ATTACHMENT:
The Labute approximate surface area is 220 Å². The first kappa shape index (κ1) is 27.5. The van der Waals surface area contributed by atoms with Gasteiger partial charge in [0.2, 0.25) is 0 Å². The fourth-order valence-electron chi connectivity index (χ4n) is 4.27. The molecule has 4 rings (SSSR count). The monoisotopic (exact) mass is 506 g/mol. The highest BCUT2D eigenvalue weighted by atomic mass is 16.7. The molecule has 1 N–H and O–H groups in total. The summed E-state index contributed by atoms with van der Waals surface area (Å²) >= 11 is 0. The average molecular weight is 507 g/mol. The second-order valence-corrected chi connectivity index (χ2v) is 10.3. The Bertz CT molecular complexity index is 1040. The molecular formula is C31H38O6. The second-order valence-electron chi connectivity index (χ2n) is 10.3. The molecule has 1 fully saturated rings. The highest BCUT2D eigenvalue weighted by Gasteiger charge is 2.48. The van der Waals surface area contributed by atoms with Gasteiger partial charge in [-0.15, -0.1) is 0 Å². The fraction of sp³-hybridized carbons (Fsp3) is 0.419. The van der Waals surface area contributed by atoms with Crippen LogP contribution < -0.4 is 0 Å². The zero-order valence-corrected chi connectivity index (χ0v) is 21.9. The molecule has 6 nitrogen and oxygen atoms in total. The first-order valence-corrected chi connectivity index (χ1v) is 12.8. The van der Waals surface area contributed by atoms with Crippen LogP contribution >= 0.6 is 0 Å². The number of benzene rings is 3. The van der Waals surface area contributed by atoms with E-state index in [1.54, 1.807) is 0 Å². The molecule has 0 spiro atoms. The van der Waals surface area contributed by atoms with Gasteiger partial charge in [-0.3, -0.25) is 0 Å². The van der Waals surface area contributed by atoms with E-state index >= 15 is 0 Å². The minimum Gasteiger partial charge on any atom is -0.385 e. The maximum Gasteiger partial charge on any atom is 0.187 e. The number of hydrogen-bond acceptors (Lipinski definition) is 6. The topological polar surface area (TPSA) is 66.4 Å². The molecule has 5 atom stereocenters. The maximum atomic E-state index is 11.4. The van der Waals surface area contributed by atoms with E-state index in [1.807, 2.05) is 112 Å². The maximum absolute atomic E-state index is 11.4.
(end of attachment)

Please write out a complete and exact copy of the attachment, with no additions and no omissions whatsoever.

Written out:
The Labute approximate surface area is 220 Å². The first kappa shape index (κ1) is 27.5. The van der Waals surface area contributed by atoms with Gasteiger partial charge in [0.2, 0.25) is 0 Å². The fourth-order valence-electron chi connectivity index (χ4n) is 4.27. The molecule has 4 rings (SSSR count). The monoisotopic (exact) mass is 506 g/mol. The highest BCUT2D eigenvalue weighted by atomic mass is 16.7. The molecule has 1 N–H and O–H groups in total. The summed E-state index contributed by atoms with van der Waals surface area (Å²) >= 11 is 0. The average molecular weight is 507 g/mol. The second-order valence-corrected chi connectivity index (χ2v) is 10.3. The Bertz CT molecular complexity index is 1040. The molecular formula is C31H38O6. The second-order valence-electron chi connectivity index (χ2n) is 10.3. The molecule has 1 fully saturated rings. The highest BCUT2D eigenvalue weighted by Gasteiger charge is 2.48. The van der Waals surface area contributed by atoms with Gasteiger partial charge in [-0.15, -0.1) is 0 Å². The fraction of sp³-hybridized carbons (Fsp3) is 0.419. The van der Waals surface area contributed by atoms with Crippen LogP contribution < -0.4 is 0 Å². The zero-order valence-corrected chi connectivity index (χ0v) is 21.9. The molecule has 6 nitrogen and oxygen atoms in total. The first-order valence-corrected chi connectivity index (χ1v) is 12.8. The van der Waals surface area contributed by atoms with Crippen LogP contribution >= 0.6 is 0 Å². The number of benzene rings is 3. The van der Waals surface area contributed by atoms with E-state index in [1.54, 1.807) is 0 Å². The molecule has 0 spiro atoms. The van der Waals surface area contributed by atoms with Gasteiger partial charge in [-0.3, -0.25) is 0 Å². The van der Waals surface area contributed by atoms with E-state index >= 15 is 0 Å². The minimum Gasteiger partial charge on any atom is -0.385 e. The maximum Gasteiger partial charge on any atom is 0.187 e. The number of hydrogen-bond acceptors (Lipinski definition) is 6. The topological polar surface area (TPSA) is 66.4 Å². The molecule has 5 atom stereocenters. The maximum atomic E-state index is 11.4. The van der Waals surface area contributed by atoms with E-state index in [1.807, 2.05) is 112 Å². The maximum absolute atomic E-state index is 11.4.